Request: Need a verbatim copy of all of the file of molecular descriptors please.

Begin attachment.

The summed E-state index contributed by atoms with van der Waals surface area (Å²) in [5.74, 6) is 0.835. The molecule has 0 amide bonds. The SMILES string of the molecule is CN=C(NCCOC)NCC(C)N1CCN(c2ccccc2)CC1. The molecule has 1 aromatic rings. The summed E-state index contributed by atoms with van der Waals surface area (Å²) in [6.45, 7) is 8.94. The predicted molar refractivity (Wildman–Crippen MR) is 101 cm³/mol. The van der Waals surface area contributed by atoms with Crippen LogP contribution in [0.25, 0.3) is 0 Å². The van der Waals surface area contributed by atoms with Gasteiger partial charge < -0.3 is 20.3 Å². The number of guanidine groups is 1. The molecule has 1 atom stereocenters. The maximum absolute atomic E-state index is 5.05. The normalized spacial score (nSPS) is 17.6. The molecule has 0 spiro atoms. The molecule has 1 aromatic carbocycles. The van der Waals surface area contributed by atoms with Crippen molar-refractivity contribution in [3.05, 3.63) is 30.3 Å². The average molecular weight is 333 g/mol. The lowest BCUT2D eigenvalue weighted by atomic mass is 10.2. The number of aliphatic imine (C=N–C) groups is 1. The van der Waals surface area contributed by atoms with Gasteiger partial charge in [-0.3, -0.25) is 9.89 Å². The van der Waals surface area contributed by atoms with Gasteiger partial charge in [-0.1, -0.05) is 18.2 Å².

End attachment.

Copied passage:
The summed E-state index contributed by atoms with van der Waals surface area (Å²) in [5.74, 6) is 0.835. The molecule has 0 amide bonds. The SMILES string of the molecule is CN=C(NCCOC)NCC(C)N1CCN(c2ccccc2)CC1. The molecule has 1 aromatic rings. The summed E-state index contributed by atoms with van der Waals surface area (Å²) in [6.45, 7) is 8.94. The predicted molar refractivity (Wildman–Crippen MR) is 101 cm³/mol. The van der Waals surface area contributed by atoms with Crippen LogP contribution in [0.25, 0.3) is 0 Å². The van der Waals surface area contributed by atoms with Gasteiger partial charge < -0.3 is 20.3 Å². The number of guanidine groups is 1. The molecule has 1 atom stereocenters. The maximum absolute atomic E-state index is 5.05. The normalized spacial score (nSPS) is 17.6. The molecule has 0 spiro atoms. The molecule has 1 aromatic carbocycles. The van der Waals surface area contributed by atoms with Crippen molar-refractivity contribution in [3.05, 3.63) is 30.3 Å². The average molecular weight is 333 g/mol. The lowest BCUT2D eigenvalue weighted by atomic mass is 10.2. The number of aliphatic imine (C=N–C) groups is 1. The van der Waals surface area contributed by atoms with Gasteiger partial charge in [-0.3, -0.25) is 9.89 Å². The van der Waals surface area contributed by atoms with Gasteiger partial charge in [-0.1, -0.05) is 18.2 Å².